The Regional Report is one of a four-part series on Stocktaking of the Housing Sector in Sub-Saharan Africa (SSA) that includes in-depth country case studies for Nigeria, Ethiopia, and Cameroon. As a stocktaking exercise, this report intends to take critical step towards understanding the SSA housing sector through a descriptive approach illuminating the current state-of-affairs of housing markets and policies and identifying overall key trends in the region.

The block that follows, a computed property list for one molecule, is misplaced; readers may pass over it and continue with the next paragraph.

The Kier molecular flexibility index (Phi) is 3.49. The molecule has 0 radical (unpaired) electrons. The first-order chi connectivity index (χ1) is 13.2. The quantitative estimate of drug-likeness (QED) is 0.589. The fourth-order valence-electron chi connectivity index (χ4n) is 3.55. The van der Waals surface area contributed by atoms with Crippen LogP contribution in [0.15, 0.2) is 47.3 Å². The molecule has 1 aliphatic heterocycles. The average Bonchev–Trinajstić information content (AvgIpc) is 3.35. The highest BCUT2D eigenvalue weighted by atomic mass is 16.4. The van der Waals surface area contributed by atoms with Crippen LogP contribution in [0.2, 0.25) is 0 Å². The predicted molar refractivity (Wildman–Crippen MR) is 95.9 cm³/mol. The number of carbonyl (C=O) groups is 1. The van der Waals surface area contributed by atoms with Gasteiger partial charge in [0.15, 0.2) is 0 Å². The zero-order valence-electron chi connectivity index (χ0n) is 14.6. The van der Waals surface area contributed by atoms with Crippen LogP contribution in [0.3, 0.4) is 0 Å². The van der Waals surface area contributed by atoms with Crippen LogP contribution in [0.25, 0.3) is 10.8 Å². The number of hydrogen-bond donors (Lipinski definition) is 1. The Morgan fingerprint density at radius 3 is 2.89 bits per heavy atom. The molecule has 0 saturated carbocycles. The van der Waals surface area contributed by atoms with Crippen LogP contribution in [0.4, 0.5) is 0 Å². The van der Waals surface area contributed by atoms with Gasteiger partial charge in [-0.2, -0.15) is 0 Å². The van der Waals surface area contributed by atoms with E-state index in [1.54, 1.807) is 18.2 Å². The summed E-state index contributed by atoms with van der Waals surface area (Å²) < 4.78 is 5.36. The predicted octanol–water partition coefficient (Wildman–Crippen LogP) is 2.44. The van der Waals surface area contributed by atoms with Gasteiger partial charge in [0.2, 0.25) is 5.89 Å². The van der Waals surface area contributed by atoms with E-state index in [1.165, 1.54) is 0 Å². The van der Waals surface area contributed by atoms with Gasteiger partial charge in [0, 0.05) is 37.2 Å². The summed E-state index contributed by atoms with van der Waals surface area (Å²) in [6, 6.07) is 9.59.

Most elements of the housing sector in Sub-Saharan Africa are dominated by informality. For the majority of urban residents, housing construction, finance and ownership function largely through informal channels. While urbanization in Sub-Saharan Africa (SSA) is increasing, per-capita incomes in cities are among the lowest in any region. Due to this, the rate of investment in the formal built environment (both private property and public infrastructure) lags behind the rate of population and economic growth. Currently this lag is self-reinforcing – lack of investment yields lack of supply and lack of data, which inhibits investment. Sound policy interventions will focus on improving the functionality of both supply-side and demand-side value chains in both the formal and informal arenas, and driving improvements in institutional capacity both in government and within the capital markets that touch housing.